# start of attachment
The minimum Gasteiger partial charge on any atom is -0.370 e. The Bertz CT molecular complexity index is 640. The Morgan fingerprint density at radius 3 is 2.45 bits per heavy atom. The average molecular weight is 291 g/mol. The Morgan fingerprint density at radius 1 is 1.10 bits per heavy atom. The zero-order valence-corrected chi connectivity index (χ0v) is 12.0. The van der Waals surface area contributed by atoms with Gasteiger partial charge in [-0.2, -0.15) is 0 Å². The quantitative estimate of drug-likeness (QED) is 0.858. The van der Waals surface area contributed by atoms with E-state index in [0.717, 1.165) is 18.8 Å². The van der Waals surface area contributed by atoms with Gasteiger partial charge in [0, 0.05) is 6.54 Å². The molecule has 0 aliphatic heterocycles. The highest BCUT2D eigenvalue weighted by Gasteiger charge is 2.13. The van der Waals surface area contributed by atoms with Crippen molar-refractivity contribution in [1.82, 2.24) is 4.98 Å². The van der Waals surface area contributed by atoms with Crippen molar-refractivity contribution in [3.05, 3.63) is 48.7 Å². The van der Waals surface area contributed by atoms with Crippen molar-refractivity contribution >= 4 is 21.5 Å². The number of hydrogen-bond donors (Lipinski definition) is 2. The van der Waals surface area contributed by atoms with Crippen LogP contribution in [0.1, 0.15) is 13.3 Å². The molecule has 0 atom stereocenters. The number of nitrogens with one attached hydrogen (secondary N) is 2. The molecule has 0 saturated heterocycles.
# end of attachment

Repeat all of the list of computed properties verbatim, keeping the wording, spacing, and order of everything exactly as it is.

The minimum Gasteiger partial charge on any atom is -0.370 e. The Bertz CT molecular complexity index is 640. The Morgan fingerprint density at radius 3 is 2.45 bits per heavy atom. The average molecular weight is 291 g/mol. The Morgan fingerprint density at radius 1 is 1.10 bits per heavy atom. The zero-order valence-corrected chi connectivity index (χ0v) is 12.0. The van der Waals surface area contributed by atoms with Gasteiger partial charge in [-0.2, -0.15) is 0 Å². The quantitative estimate of drug-likeness (QED) is 0.858. The van der Waals surface area contributed by atoms with E-state index in [0.717, 1.165) is 18.8 Å². The van der Waals surface area contributed by atoms with Gasteiger partial charge in [0, 0.05) is 6.54 Å². The molecule has 0 aliphatic heterocycles. The highest BCUT2D eigenvalue weighted by Gasteiger charge is 2.13. The van der Waals surface area contributed by atoms with Crippen molar-refractivity contribution in [1.82, 2.24) is 4.98 Å². The van der Waals surface area contributed by atoms with Crippen molar-refractivity contribution in [3.05, 3.63) is 48.7 Å². The van der Waals surface area contributed by atoms with Crippen molar-refractivity contribution >= 4 is 21.5 Å². The number of hydrogen-bond donors (Lipinski definition) is 2. The van der Waals surface area contributed by atoms with Crippen LogP contribution in [0.1, 0.15) is 13.3 Å². The molecule has 0 atom stereocenters. The number of nitrogens with one attached hydrogen (secondary N) is 2. The molecule has 0 saturated heterocycles.